“Regular like hygiene/ Portrait of the elite/ Tougher to beat than cancer / Why the fuck do we do it? / Here’s the answer / We do it ‘cause we need it / We do it ‘cause we love it / We do it ‘cause it’s our life / Put nothing above it.” – Terms One, “The Answer”
If dry-heaves are happiness (stay with me), having a regular writing gig is kind of like a never-ending hangover. I wouldn’t trade the experience for the world (and have at times traded the world for the experience), but sometimes I wonder if I’m committing slow suicide whilst pained and bent over porcelain keys.
Kula Kid is fledgling yet—this is only the ninth installment—but in that time, I’ve yet to write an “out on the town” piece about my (presumed) late-night exploits (a la my Holoholo Girl predecessor). Every time I sit down to do it, I can’t find the words.
What to say? Do I divulge that I’m a terrible dancer to the masses who may yet be unscarred? Do I ramble instead about being a champion pupu consumer or the fact that I’ve christened many a Maui pass-out spot with naught but draught puke? Or the fact that when I do go out, I often find myself the next morning with more than my fair share of wrecked heels (whose shoes are these, anyway?), mud, cuts, burns and bruises? It’s hardly glamorous, but I suppose proof of a good time.
Also, I haven’t had the chance to be out and about with the regularity I’d like or that the job demands. I’ll blame it on the cancer.
In the short span between this writing and its printing, I will have had my fourth and final bone marrow biopsy. The results should give me the official leukemia-free stamp of approval, and I’d like to think that having reached that milestone, my psyche’s queue will be cleared.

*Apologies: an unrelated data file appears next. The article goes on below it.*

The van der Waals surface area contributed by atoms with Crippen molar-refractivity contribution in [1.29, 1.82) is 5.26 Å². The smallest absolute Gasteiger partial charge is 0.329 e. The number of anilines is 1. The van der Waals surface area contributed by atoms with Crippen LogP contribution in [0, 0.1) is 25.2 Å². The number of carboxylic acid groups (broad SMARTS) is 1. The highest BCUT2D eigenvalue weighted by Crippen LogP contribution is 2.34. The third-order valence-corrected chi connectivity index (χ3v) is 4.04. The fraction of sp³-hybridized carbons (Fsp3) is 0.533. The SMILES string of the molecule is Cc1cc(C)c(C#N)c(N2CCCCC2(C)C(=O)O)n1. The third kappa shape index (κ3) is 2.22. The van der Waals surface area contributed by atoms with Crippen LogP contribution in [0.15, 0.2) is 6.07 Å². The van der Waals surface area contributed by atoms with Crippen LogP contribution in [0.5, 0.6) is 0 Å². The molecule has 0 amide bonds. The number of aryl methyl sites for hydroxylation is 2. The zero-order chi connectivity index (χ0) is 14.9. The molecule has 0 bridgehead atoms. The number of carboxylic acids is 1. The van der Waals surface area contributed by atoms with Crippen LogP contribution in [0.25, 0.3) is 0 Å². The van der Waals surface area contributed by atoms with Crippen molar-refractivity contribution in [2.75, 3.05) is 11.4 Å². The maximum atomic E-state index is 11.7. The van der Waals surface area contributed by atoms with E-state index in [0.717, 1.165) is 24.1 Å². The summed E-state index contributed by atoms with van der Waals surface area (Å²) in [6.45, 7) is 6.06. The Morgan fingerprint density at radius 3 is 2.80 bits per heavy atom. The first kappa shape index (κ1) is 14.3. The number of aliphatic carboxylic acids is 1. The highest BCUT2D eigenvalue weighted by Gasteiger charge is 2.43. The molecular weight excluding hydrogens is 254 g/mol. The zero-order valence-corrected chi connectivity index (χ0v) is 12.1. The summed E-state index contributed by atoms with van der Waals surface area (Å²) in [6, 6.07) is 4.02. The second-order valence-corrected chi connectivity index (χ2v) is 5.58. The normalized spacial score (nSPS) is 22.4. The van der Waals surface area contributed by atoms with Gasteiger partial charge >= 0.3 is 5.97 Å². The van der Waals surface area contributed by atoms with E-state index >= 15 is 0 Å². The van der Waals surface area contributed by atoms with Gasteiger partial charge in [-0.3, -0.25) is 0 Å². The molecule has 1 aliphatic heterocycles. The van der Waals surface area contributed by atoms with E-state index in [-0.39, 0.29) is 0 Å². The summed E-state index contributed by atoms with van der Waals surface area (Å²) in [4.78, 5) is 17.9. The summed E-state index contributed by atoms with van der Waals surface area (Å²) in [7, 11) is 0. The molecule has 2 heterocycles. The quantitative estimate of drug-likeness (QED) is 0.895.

I had to count on my fingers, but it’s been nine months since my diagnosis. That’s enough time to have baked a bun in the oven (though those lady parts may or may not have been irreparably damaged by the chemo), and to me that’s just way too long.
When I was first told that best-case scenario my spleen would be removed, and worst-case scenario I had a rare form of blood cancer, I was somehow seriously under the impression the whole shebang would take but a couple of weeks. Ah, naïveté.
Yet in addition to the clean bill of health, renewed vigor for late-night ventures and thus further column fodder, I’m really looking forward to the biopsy itself. More than a leuk landmark, for me it’s just plain ol’ interesting.
Doctor Coty, my hematologist, thinks I’m certifiably crazy in that I love to watch a procedure he says most find “traumatic.” To me, it’s a rare, unmissable opportunity to watch someone shove—with brute force—a huge metal spike into my iliac crest (top, rear hipbone), and proceed to suck a maggot-sized piece of marrow out of it. Who wouldn’t want to watch? The contrast between how much takes place and how relatively little you feel is astounding; truly the only annoying bit is having to crane my arm while clutching a handheld mirror so I can watch Doc work.
When the pain gets intense, I simply pretend I’m on a feudal Japanese battlefield and some kyudo archery master has got the better of my backside at long range.
When all the blood and guts are cleaned up (OK, no guts), and after having seen a bit more of my bum than anyone should be subjected to, Doc pours me a Dixie cup of apple juice and holds my hand as he walks me back to the waiting room—which is nice.
After that, the plan is to put on my tough face, wave a jovial goodbye to Doc and the nurses and return to the real challenge at hand: hitting the scene and finding the right words.
Anu Yagi welcomes comments, and will be hanging out at mauifeed.com/kulakid. You can also follow her on Twitter at @anuheayagi.